Retirees and those who help clients plan for retirement should also understand how assets in different kinds of retirement accounts affect one another.
Charlotte, NC (PRWEB) October 27, 2014
This blog, "A 401k Accounts Affects A Self-Directed IRA" starts out by sharing information on the background of the ERISA.
As the blog states, back in 1974, when Congress first passed ERISA, or the Employee Retirement Security Act – the law that authorized the IRA - they wanted the tax benefits to accrue primarily to people who, for whatever reason, were left out of the employer pension plan safety net.
The blog also states that they wanted the benefits to accrue mostly to lower-income and middle-class families. The wealthier, it was thought, could take care of themselves with or without IRA contributions.
And so in order to meet these objectives, Congress came up with a scheme to set limits on who could deduct or exclude amounts contributed to IRAs from their income: Those who had a retirement plan at work had lower limits on allowable deductible contributions than those who didn’t. Furthermore, higher income individuals had their ability to deduct contributions restricted or denied altogether.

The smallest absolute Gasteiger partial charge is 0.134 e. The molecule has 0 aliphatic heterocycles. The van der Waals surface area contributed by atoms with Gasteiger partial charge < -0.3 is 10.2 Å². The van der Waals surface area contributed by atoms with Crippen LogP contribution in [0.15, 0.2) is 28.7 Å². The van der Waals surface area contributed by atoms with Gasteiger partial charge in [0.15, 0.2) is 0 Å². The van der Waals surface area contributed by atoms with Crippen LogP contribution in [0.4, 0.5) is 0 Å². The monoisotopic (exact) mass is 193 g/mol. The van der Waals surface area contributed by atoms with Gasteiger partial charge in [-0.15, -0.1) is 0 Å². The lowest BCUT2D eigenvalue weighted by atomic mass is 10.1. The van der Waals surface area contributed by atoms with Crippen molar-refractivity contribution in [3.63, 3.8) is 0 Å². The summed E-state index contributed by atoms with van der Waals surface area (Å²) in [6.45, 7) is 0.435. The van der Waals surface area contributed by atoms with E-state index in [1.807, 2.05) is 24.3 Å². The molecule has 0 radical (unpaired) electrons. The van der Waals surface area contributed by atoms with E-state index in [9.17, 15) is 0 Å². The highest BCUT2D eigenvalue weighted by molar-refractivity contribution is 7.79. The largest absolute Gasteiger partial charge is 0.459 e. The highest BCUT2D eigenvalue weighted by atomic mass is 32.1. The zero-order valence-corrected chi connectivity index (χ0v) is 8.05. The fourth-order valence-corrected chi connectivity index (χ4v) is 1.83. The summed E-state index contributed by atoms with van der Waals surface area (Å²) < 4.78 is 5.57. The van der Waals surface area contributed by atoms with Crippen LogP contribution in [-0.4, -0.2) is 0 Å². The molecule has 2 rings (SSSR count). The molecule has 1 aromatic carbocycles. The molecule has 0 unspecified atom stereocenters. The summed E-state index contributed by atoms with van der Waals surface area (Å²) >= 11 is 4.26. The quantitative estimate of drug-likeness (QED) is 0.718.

Another point made in this blog is that while over time the numbers have been adjusted to account for increases in the cost of living, the same system is still in place for traditional (non-Roth) IRAs: Individuals can contribute more on a deductible basis if they are not covered by a retirement plan at work than if they are. If their income is above a certain level, they may have the ability to deduct contributions restricted. They can, still, however, make non-deductible IRA contributions even if they fall above the income thresholds, up to the maximum total IRA contribution limit, which in 2014 is $5,500. Those age 50 or older can make an additional $6,000.
This press release only touches briefly on the entirety of the information contained in this blog. The 2014 contribution limits, as well as important information on how other retirement plans inter-relate are outlined in this blog and can be viewed by clicking here.
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